I hope this helps, Lindsey. And thanks again for engaging with this post.

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Marina Nocera
Posted on October 10, 2023

If you stab me I won’t take responsibility for my pain to avoid you being held accountable and the possible reactive defensiveness that it may cause.
When being disrespected, hurt, or mistreated, unless you’re clinically diagnosed with paranoia, the responsibility stands and must be held by the perpetrator of said behaviours. We will all be such in turn, so rather than pointing out how “YOU are responsible” for your own feelings, the focus should be shifted to WE don’t exist in isolation and WE are responsible for what we say and do as much as for how we react to what is said and done to us.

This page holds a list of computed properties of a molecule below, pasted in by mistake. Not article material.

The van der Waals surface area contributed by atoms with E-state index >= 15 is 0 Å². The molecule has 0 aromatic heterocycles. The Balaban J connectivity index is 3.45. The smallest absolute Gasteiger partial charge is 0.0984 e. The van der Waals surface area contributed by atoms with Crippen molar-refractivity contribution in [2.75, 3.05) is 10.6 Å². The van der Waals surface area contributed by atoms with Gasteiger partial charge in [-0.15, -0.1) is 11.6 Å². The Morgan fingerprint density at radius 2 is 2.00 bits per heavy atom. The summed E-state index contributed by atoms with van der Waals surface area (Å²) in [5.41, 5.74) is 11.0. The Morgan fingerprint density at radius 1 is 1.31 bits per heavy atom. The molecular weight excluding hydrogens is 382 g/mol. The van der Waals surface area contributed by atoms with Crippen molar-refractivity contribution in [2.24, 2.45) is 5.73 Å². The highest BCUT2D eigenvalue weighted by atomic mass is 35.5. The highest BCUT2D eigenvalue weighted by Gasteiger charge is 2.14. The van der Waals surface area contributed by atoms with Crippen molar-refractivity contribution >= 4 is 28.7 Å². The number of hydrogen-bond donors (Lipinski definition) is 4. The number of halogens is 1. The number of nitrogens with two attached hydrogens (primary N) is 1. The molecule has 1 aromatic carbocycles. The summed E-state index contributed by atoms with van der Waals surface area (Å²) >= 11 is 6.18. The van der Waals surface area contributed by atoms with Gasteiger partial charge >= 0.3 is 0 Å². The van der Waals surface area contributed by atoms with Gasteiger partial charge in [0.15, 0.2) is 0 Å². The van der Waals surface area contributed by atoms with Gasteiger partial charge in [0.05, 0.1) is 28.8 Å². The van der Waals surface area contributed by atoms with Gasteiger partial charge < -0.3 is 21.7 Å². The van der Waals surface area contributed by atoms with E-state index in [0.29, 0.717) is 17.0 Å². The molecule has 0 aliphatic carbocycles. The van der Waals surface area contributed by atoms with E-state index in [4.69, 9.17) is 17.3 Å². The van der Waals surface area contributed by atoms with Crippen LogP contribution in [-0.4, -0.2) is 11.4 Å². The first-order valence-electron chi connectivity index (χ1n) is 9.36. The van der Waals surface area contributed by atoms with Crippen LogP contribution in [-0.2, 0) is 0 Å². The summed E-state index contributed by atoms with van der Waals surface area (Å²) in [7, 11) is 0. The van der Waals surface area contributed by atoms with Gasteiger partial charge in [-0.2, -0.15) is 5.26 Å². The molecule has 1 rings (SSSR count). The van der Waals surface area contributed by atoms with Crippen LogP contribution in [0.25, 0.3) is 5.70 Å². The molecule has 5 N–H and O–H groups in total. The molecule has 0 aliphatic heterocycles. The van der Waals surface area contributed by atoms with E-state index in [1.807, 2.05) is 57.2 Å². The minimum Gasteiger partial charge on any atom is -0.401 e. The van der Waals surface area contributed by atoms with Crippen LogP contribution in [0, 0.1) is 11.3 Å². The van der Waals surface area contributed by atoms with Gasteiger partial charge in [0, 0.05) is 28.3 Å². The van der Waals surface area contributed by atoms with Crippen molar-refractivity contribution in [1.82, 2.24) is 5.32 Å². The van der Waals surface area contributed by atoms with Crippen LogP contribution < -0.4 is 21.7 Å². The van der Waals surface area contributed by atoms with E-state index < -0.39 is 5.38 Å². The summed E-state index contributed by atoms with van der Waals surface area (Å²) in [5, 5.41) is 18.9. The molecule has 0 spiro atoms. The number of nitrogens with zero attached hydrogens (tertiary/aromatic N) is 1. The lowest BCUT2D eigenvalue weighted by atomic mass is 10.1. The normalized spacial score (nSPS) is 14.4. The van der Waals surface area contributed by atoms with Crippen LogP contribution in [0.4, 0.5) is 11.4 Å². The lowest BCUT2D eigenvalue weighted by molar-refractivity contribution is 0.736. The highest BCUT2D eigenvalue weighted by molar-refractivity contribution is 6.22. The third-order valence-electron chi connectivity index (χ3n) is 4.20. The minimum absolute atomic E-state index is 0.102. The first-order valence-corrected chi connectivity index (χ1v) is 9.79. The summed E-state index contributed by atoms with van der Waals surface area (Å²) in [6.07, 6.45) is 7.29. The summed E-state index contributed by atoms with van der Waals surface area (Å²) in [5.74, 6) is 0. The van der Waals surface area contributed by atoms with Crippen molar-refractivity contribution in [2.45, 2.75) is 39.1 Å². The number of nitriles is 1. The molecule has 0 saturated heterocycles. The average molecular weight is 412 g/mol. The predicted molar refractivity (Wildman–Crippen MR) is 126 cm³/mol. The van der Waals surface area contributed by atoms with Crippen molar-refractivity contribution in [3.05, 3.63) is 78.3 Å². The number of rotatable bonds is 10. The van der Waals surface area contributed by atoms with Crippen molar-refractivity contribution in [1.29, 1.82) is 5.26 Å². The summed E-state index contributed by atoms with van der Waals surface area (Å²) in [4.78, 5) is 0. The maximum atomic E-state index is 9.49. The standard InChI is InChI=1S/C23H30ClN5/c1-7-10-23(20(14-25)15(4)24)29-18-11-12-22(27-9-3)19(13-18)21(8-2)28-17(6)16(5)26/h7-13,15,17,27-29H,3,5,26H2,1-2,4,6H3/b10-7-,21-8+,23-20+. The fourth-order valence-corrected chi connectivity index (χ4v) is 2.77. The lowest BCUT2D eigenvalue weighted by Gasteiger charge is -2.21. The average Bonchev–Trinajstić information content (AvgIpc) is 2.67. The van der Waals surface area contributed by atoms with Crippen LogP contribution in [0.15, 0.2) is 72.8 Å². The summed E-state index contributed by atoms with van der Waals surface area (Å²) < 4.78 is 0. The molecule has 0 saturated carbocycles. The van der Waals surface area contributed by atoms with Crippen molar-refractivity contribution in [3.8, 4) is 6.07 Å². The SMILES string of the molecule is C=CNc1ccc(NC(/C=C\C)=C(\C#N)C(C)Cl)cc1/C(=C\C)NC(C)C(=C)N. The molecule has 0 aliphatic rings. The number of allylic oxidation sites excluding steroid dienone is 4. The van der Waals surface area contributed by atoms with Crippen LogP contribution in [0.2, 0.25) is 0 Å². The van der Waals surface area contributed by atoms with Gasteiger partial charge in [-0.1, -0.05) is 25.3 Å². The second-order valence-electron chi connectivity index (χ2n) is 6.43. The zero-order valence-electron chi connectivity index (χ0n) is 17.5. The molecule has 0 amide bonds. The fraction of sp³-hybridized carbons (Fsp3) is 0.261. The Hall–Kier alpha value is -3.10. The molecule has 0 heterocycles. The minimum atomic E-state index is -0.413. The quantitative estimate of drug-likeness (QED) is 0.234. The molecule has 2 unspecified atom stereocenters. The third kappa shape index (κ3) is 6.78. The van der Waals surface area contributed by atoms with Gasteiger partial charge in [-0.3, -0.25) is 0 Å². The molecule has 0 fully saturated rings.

By pointing out hurtful behaviour you give a chance for clarification, and lay the groundwork to a deeper emotional connection that allows the other to freely express their thoughts and frustrations, as well as the opportunity to apologise when needed.

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Nate Regier
Posted on October 10, 2023

Thank you, Marina, for your contribution to this conversation. It’s so important that we don’t lose sight of behaviors as well as emotions. Owning our emotions allows us to hold others accountable for their behaviors in appropriate ways, as you outline so elegantly in the last sentence.